One-woman show. A listening room. A melding of narration and sound-making. Personal and universal. A monologue but also very much a dialogue with the musical tradition. I’m seated at a picnic table in Leslie Grove Park with Toronto-based soprano Zorana Sadiq, trying to tease out what her new creation opening at Crow’s Theatre on November 9 is going to be like.
Art of Song
I stay sane these days by walking industrial wastelands, edges of construction fields, less travelled ravine trails and the dead-quiet side streets of Toronto’s east and north. Last time I clocked in just over 9.5km – it was raining, then overcast with nasty winds – while listening to This Jungian Life, a podcast in which three Jungian psychoanalysts talk amongst themselves. The recent shows have all been about the current situation, with titles like Facing the Fear, and When Everything Changes: Is There Opportunity in Crisis, and Nigredo: Finding Light Out of Darkness. As I was rounding the final stretch of Rosedale Valley Road where it joins Bayview Avenue, past the outlier graves on the slopes of the St James Cemetery, I could hear the analysts in my earphones saying, When the darkness descends, when the Nigredo is upon us, we will have to sit in it for a time. We can’t deny it away. We will have to stay in it, and then survive it. But the only way is through.
It’s been impossible to read fiction these last few weeks. I’ve been searching for something escapist and plotted, precisely the books I don’t enjoy in ordinary circumstances. My own library doesn’t contain anything carefully plotted and neatly resolved, so I call Book City on the Danforth and bike over for a curbside pickup. I’m now nursing what turned out to be the least-plotted thing Patricia Highsmith ever wrote, Found in the Street. Jenny Offill’s Weather was pointless; Jean Frémon’s Now, Now, Louison non-immersive and even self-indulgent. It’s been impossible to listen to recorded music too because you can’t give over to it. Seconds in, you’re besieged by thoughts about the future of live performance. I’m not a techno-optimist on the topic of performing arts. Every now and then a few singers start the conversation online with “how we can change and improve our profession for the future,” presumably by adding an aspect of digital distancing to it. You can’t. We can’t. Things are either live, or they’re not performing arts. Anything consumed on a screen at home is a different shebang.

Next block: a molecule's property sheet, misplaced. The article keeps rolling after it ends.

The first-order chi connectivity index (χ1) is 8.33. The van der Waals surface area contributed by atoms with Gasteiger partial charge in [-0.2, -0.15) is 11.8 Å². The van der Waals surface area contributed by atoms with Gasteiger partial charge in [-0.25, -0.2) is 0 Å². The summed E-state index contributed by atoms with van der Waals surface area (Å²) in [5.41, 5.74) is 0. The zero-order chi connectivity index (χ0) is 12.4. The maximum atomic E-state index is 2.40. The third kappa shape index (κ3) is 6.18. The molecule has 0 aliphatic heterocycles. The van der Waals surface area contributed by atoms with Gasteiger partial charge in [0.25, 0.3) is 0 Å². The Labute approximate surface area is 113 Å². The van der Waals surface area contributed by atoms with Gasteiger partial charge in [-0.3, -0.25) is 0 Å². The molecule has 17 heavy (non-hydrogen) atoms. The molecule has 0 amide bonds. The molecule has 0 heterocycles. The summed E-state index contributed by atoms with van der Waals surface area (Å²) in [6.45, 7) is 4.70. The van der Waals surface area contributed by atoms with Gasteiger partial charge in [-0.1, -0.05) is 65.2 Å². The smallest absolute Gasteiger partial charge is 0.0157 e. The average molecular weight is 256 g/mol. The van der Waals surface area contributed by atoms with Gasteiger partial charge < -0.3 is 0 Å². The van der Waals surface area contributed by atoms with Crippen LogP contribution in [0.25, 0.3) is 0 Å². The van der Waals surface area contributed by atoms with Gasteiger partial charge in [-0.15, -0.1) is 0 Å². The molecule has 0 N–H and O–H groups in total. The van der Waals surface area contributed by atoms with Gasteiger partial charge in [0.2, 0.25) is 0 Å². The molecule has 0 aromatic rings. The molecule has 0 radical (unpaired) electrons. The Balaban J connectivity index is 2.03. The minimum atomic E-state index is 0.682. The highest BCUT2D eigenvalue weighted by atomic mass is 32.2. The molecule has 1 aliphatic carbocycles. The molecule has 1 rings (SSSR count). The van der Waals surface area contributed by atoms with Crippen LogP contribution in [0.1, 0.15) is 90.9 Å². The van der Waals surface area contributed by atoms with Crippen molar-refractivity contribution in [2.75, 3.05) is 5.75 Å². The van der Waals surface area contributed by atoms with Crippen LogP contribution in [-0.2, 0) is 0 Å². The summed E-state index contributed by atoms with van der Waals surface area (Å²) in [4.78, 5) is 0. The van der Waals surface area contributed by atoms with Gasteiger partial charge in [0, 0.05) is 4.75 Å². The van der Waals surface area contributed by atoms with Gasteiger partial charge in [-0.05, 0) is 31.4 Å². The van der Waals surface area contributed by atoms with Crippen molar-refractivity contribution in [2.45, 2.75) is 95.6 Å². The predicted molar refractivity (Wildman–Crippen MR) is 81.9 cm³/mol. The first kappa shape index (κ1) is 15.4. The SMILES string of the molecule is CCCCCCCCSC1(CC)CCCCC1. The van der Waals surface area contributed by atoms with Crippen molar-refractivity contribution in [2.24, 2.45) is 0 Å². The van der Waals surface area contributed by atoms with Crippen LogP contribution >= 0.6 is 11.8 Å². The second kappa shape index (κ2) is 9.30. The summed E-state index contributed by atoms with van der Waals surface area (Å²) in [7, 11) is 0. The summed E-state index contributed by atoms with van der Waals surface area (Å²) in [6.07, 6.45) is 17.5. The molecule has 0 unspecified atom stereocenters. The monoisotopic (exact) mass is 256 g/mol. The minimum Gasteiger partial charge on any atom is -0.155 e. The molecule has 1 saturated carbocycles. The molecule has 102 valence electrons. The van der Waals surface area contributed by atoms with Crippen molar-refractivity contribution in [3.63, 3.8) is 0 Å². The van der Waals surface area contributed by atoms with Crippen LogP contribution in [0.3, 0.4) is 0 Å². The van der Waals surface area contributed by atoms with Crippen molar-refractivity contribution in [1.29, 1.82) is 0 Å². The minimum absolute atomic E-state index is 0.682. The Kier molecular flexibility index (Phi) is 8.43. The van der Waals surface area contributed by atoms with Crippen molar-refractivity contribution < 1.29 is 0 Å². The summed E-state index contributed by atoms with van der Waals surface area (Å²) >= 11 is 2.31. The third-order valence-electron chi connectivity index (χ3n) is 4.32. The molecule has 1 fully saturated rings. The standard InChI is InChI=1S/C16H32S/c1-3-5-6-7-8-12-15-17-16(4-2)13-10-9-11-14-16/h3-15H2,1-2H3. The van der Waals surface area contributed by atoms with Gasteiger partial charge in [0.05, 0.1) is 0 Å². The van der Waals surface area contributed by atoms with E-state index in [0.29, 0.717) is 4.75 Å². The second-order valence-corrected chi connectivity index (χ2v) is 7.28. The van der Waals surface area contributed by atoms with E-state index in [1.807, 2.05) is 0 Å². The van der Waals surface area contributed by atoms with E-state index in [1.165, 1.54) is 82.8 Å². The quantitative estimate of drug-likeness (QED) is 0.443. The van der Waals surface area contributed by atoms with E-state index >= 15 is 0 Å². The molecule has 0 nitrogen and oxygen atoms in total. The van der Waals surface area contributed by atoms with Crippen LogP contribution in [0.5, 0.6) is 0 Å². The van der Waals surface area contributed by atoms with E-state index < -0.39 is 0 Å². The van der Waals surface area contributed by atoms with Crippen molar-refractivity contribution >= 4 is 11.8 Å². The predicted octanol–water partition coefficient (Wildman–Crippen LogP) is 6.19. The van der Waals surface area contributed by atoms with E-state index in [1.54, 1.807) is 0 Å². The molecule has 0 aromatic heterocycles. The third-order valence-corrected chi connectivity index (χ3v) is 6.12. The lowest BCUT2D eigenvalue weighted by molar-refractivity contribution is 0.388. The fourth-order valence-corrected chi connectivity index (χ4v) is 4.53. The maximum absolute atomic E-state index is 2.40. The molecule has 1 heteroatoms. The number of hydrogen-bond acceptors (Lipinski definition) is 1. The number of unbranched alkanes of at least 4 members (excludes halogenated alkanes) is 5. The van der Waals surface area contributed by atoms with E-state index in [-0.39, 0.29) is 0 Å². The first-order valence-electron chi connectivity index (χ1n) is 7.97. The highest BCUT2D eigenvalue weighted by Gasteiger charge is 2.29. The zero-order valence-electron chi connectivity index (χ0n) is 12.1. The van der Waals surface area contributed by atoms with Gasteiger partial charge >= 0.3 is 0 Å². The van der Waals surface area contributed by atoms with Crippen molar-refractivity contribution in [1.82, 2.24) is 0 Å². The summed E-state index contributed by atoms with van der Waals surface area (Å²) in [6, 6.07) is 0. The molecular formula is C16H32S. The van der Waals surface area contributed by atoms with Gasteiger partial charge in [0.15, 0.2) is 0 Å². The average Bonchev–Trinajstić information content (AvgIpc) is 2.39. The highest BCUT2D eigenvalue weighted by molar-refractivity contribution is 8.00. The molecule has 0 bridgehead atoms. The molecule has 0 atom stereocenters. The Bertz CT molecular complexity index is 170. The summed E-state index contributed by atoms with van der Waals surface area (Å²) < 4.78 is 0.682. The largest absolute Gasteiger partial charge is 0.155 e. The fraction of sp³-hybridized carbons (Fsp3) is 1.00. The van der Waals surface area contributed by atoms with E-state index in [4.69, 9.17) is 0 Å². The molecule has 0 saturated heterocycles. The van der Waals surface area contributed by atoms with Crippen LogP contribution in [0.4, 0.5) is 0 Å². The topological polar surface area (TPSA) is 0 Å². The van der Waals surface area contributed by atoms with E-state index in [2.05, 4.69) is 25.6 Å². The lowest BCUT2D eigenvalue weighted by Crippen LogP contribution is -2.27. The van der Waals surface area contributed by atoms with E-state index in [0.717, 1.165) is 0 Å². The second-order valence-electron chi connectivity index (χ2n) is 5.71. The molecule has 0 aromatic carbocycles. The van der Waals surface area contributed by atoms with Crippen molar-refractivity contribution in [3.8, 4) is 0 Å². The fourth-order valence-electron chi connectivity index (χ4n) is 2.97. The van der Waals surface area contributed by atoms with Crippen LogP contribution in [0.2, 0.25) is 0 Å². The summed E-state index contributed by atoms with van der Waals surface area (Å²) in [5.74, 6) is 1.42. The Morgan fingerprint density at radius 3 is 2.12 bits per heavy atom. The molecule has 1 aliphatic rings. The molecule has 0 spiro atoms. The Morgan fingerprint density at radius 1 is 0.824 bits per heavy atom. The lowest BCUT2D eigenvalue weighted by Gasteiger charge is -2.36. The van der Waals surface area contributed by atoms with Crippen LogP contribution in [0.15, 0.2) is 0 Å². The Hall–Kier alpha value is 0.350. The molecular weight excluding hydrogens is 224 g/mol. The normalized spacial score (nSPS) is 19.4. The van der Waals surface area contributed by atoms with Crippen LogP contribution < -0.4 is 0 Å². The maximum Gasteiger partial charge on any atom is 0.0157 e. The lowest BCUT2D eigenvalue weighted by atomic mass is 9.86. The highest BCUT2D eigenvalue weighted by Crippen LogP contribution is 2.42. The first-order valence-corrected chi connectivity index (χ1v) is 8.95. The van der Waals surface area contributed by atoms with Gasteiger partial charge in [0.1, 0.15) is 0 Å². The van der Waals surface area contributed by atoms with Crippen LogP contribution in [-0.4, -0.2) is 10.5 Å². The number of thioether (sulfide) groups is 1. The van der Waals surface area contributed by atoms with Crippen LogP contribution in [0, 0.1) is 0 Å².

We’d already begun self-isolating too much before the pandemic lockdown forced us to go full hermit. We as a society have already started preferring screens to live performance, digital communication to people in the flesh. Maintaining friendships outside the family unit was already made hard. Ticket sales for opera and song recitals have already been slowly but steadily declining in Toronto. We’ve already been living as citizens weary of other fellow citizens, not bothering to abstract out of our own condition to the life of the commons, in the public square. The end of the lockdown won’t reverse this trend.
The year 2020 is coming up roses for mezzo-soprano Beste Kalender, who grew up in Turkey and moved to Canada at the age of 22 to pursue two great interests – post-graduate research in the psychology of musical cognition, and professional singing. One of those is now clearly taking over, and the current year is marked by gigs that she finds particularly meaningful. “I hope I won’t be just a singer who sings pretty music and has no other interests,” she says when we meet in the RCM cafe, deserted for the long weekend. Our voices are ringing in the empty space but the security guy on duty doesn’t seem to mind us being there. “I’d like to be able to engage with larger issues and causes. And have my own distinct voice. This year feels like I do.”